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West Coast Eastwood

  • West Coast Report — Eighth Edition: By John Gilbert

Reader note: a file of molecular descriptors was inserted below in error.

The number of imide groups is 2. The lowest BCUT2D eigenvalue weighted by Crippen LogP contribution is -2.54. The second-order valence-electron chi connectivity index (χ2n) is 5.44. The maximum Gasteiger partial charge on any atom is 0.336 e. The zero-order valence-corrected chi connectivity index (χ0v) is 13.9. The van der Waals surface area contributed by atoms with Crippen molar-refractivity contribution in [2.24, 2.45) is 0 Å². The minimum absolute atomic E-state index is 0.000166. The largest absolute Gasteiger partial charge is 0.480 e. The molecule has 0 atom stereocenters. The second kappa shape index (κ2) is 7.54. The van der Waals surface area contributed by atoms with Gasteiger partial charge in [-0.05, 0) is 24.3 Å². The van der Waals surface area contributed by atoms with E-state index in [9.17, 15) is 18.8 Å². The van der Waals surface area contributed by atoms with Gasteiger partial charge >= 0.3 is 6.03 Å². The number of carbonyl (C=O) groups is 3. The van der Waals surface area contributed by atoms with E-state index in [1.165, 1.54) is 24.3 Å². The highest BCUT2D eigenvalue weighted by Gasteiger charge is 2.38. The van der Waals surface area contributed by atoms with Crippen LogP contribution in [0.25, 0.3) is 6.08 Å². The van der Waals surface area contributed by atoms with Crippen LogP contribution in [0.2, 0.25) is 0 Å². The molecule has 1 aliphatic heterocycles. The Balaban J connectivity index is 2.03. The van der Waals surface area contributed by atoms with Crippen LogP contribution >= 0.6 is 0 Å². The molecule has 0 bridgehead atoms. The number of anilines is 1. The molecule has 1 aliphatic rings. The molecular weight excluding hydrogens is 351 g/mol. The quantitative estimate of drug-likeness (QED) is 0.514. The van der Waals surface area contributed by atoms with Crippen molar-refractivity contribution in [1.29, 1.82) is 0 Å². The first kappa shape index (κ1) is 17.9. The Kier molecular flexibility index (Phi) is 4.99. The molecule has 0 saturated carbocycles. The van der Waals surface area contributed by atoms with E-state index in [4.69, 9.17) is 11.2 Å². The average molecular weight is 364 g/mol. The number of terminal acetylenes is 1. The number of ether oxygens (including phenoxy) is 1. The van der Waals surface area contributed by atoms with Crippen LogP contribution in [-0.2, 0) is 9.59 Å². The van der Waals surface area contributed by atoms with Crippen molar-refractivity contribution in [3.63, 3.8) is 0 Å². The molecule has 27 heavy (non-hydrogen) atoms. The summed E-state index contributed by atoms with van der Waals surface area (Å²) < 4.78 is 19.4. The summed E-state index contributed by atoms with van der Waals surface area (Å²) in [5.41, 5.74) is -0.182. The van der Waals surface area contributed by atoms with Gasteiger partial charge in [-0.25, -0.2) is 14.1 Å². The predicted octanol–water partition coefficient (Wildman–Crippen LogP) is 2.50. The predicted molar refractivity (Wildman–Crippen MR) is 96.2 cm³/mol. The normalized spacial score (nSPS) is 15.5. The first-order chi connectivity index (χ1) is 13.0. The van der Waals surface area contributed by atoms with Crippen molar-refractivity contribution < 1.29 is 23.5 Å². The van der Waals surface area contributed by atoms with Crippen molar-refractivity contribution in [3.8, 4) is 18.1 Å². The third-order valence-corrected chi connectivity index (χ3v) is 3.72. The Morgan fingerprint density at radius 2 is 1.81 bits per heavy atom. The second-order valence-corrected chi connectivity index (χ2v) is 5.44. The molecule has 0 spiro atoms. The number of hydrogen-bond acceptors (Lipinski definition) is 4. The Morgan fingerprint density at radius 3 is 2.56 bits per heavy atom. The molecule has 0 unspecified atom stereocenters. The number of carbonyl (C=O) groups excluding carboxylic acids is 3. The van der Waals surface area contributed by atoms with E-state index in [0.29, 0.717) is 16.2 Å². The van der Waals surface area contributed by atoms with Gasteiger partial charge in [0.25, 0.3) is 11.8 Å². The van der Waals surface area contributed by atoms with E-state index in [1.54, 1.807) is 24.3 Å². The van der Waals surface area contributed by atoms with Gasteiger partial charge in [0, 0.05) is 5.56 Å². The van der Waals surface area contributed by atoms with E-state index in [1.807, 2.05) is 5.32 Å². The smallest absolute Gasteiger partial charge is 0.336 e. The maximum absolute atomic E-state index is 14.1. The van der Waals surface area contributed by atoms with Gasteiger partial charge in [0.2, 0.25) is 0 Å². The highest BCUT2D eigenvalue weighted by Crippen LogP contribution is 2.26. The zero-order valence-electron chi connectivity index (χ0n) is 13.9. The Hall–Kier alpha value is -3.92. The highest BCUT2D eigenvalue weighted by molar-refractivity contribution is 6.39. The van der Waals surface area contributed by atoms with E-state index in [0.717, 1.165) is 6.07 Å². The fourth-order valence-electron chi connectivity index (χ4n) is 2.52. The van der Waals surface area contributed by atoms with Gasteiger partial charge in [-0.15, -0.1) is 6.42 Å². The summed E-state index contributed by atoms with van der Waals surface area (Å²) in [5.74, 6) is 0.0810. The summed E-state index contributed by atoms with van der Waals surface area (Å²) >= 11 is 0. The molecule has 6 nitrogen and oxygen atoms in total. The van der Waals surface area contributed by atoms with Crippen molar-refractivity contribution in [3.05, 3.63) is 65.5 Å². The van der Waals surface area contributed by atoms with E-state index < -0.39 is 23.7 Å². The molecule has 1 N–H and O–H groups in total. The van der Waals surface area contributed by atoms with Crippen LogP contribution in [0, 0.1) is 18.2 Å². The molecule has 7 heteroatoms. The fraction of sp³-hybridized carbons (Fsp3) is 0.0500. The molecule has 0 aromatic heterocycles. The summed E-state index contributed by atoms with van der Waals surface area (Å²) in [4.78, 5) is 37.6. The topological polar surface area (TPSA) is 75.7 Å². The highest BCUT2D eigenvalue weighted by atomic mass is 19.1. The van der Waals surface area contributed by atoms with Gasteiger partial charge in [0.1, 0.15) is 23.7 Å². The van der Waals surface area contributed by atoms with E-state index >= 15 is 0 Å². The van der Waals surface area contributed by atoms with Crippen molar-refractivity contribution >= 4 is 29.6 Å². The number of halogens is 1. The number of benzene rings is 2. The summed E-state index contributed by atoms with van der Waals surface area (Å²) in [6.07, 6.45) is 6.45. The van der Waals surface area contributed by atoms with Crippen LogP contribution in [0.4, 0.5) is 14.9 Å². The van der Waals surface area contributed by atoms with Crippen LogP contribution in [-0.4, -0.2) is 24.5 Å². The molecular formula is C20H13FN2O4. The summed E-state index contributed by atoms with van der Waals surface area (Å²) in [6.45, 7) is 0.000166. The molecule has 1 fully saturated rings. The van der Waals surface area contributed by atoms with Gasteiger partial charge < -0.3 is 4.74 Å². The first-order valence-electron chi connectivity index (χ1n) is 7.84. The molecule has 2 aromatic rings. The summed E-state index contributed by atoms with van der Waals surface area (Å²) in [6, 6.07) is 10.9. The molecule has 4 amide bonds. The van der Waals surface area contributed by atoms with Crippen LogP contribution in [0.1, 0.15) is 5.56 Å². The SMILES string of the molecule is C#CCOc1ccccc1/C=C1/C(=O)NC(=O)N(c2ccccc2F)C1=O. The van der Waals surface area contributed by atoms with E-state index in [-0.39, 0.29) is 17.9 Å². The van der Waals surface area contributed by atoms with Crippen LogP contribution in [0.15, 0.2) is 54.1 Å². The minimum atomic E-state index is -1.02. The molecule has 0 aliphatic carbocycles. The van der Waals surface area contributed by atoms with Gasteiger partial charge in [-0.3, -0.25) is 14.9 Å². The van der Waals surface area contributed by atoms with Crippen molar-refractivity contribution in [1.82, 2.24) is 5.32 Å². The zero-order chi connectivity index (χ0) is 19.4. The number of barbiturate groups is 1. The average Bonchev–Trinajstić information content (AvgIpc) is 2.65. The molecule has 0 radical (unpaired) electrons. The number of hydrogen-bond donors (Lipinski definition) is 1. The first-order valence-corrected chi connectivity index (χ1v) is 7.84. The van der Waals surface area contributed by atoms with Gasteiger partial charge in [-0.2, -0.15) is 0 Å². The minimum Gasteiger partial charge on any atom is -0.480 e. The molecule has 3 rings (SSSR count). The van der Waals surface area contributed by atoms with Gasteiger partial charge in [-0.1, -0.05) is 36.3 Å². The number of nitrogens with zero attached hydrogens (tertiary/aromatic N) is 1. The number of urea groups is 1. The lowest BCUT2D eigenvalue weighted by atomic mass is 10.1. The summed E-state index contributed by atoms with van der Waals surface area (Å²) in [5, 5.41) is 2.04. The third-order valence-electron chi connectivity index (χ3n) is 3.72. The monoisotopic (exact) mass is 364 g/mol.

Nothing can stop the Duke of Earl. Why are donut boxes pink? Hang on friends, its early, early morning and I’ve been drinking coffee that’s blacker than the tires on my black Harley-Davidson. Blacker than the cat that keeps trying to cross my path. This coffee is so black I could use it to guide coat a fender on Satan’s Buick and not even find the dents — whatever that means. No sense wasting a good coffee buzz, I’m going to use it to create. The first thing that comes to mind is I’m going do this week’s West Coast Report a little different and see how you all respond. I do welcome comments even if its just to ask if all the people in California are as weird as I am. That said, of course I’m going to invoke the Starbucks defense. I mean did any of you ever notice there wasn’t any such thing as road rage until Starbucks started popping up everywhere? Will coffee be banned like Twinkies were? — Quick, email California, US Senator Barbara Boxer, and express how much you like the underwear she invented, and to please keep coffee beans legal. For medicinal use only of course.